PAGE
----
Way back in 1975, I went to Cedar Point with Jim Harmon because he had gone there with his family when they lived in Indiana. He told me about what a great amusement park it was. And, it was within driving distance from Chicago. We really enjoyed all the rides (I was much, much younger then). However, I only remembered one ride: The Blue Streak. It was the most wicked roller coaster I had ever ridden. Jim warned me in advance of the big drop at the beginning, but even with advance warning, I wasn’t prepared for what I was about to experience. Back then, the only safety feature was a bar that we pulled back over our laps. So, when we went down that first drop, I actually felt myself floating off the seat and I clung to the safety bar for dear life! Then there were a whole series of little dips that actually caused me to be airborne many times during the rest of the ride. From then on I compared all roller coasters to the Blue Streak, which had become my gold standard.
So, I told my sons about the best roller coaster in the world. They suggested we go to Cedar Point to check it out. Since I keep becoming more and more like my father, I follow many of my sons’ suggestions. We went to Cedar Point in 2004 for the first time, but the Blue Streak was no longer the most exciting roller coaster at Cedar Point. In fact, Cedar Point became the roller coaster capital of the world. There were so many roller coasters that we didn’t have time to go on all of them in one day. Yes, the lines for the main attractions like the Millennium Force and the Top Thrill Dragster were more than two hours long!
Well, we loved all the roller coasters! But just for old time’s sake, I suggested that we ride the Blue Streak so they could experience firsthand what I had described to them. They were not as thrilled. Of course, after riding all the other roller coasters, the Blue Streak was anticlimactic. They were like, “Dad! What a boring roller coaster.”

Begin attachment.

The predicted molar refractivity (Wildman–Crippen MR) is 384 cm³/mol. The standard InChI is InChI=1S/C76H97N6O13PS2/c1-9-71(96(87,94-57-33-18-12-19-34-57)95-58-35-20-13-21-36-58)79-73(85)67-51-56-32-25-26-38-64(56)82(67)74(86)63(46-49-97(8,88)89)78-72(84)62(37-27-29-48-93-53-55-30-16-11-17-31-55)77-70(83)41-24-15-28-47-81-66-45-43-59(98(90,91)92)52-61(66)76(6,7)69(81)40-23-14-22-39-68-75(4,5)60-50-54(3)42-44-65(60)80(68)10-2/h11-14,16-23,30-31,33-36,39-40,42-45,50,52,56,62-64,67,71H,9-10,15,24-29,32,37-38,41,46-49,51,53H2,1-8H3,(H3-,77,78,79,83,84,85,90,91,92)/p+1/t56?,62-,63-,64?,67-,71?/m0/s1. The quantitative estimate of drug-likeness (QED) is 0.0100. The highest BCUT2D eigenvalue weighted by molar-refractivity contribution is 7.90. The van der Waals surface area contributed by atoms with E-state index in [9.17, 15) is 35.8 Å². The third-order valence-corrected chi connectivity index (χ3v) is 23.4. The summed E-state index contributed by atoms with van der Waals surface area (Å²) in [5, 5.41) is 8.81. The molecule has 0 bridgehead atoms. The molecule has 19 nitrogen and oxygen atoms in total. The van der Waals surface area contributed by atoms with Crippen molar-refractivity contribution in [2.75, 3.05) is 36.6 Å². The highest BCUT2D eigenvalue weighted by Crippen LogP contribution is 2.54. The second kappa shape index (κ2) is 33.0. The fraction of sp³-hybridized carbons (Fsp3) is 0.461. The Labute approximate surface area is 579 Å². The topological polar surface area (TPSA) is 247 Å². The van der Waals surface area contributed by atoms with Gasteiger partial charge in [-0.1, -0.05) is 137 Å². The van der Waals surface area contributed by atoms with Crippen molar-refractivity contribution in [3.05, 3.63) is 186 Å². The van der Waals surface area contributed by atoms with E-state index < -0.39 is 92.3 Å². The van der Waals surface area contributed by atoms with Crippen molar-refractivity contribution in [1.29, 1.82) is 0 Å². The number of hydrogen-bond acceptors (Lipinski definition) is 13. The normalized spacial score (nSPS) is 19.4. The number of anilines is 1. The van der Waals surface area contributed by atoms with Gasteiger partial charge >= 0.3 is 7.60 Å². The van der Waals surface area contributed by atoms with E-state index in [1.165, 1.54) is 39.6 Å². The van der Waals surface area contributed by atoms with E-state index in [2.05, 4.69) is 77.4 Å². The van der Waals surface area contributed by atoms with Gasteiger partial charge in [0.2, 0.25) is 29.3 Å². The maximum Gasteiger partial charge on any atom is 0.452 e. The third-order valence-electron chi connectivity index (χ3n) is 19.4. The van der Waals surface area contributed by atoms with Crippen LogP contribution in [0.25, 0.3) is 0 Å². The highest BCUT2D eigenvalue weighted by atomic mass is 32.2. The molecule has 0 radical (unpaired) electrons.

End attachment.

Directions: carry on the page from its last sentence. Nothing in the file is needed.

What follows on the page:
When we went on the Blue streak again last week, after I insisted–actually, begged–, They said they couldn’t believe how the Blue Streak could have been the main attraction at Cedar Point. I told them, “Just wait until you have your own children and you tell them about the rides today. They will be surprised at how boring these roller coasters are. They’ll have something way faster and scarier.” I don’t think I entirely convinced them. But roller coasters just keep getting higher and longer and faster and scarier all the time.
Check out some of the roller coaster world records at Wikipedia:
Vanity of Vanities! Everyone seems to have a vanity license plate. Everywhere I look on the road, I see a vanity plate.
I give up! For a while there, I was taking pictures of clever vanity license plates, although I must admit that some vanity plates weren’t so clever. People are more than willing to pay extra for these license plates, whether or not they’re clever. There are just too many vanity license plates for me to photograph!
I quit taking those pictures for safety reasons. Occasionally, I would take a picture of vanity plates while driving and a couple of times I almost got into an accident. Is my life worth risking for the sake of documenting people’s idea of “wit”? Will I further humanity by continuing to risk my life? Will anyone notice that I’ve stopped taking these pictures on the road while driving?
Lately, I’ve noticed that there are so many vanity license plates in Illinois. So many that I’ve reached the conclusion that we must be the vainest state of the Union when it comes to vanity plates. Every time I drive, I see at least one vanity plate. When I drive to other states, I don’t see as many vanity plates. Okay, I did see quite a few in California, but not the other states I drove through. But I’m sure that other states will catch up with the growing popularity of vanity license plates.